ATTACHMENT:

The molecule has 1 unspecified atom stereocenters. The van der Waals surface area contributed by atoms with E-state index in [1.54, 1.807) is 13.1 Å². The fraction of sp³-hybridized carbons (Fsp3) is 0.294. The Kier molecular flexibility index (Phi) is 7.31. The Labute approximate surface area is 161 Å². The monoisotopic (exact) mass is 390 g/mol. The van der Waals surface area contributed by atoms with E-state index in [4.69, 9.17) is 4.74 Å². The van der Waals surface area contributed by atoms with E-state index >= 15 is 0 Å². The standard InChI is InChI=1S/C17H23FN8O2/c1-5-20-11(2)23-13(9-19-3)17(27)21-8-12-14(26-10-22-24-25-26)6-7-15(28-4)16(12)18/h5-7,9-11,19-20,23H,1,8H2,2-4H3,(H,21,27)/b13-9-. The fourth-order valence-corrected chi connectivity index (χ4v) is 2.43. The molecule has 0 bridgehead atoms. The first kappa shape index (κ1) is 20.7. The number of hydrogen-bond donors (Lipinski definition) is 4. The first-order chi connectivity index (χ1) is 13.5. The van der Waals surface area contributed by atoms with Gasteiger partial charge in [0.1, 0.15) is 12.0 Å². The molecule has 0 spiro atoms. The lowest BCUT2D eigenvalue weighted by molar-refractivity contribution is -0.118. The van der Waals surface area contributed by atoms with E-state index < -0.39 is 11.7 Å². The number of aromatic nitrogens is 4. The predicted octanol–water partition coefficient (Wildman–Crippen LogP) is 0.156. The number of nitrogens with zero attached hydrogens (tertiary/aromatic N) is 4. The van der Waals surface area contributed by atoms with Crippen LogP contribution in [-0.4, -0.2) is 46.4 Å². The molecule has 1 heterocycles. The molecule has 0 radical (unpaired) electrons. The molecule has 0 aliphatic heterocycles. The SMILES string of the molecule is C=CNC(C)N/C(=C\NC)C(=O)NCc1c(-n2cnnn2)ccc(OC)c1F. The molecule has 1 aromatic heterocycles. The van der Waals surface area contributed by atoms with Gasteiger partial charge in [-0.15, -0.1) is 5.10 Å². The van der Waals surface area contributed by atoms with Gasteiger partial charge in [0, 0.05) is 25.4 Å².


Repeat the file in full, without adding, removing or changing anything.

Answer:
The molecule has 1 unspecified atom stereocenters. The van der Waals surface area contributed by atoms with E-state index in [1.54, 1.807) is 13.1 Å². The fraction of sp³-hybridized carbons (Fsp3) is 0.294. The Kier molecular flexibility index (Phi) is 7.31. The Labute approximate surface area is 161 Å². The monoisotopic (exact) mass is 390 g/mol. The van der Waals surface area contributed by atoms with E-state index in [4.69, 9.17) is 4.74 Å². The van der Waals surface area contributed by atoms with E-state index >= 15 is 0 Å². The standard InChI is InChI=1S/C17H23FN8O2/c1-5-20-11(2)23-13(9-19-3)17(27)21-8-12-14(26-10-22-24-25-26)6-7-15(28-4)16(12)18/h5-7,9-11,19-20,23H,1,8H2,2-4H3,(H,21,27)/b13-9-. The fourth-order valence-corrected chi connectivity index (χ4v) is 2.43. The molecule has 0 bridgehead atoms. The first kappa shape index (κ1) is 20.7. The number of hydrogen-bond donors (Lipinski definition) is 4. The first-order chi connectivity index (χ1) is 13.5. The van der Waals surface area contributed by atoms with Gasteiger partial charge in [0.1, 0.15) is 12.0 Å². The molecule has 0 spiro atoms. The lowest BCUT2D eigenvalue weighted by molar-refractivity contribution is -0.118. The van der Waals surface area contributed by atoms with E-state index < -0.39 is 11.7 Å². The number of aromatic nitrogens is 4. The predicted octanol–water partition coefficient (Wildman–Crippen LogP) is 0.156. The number of nitrogens with zero attached hydrogens (tertiary/aromatic N) is 4. The van der Waals surface area contributed by atoms with Crippen LogP contribution in [-0.4, -0.2) is 46.4 Å². The molecule has 1 heterocycles. The molecule has 0 radical (unpaired) electrons. The molecule has 0 aliphatic heterocycles. The SMILES string of the molecule is C=CNC(C)N/C(=C\NC)C(=O)NCc1c(-n2cnnn2)ccc(OC)c1F. The molecule has 1 aromatic heterocycles. The van der Waals surface area contributed by atoms with Gasteiger partial charge in [-0.15, -0.1) is 5.10 Å². The van der Waals surface area contributed by atoms with Gasteiger partial charge in [0, 0.05) is 25.4 Å².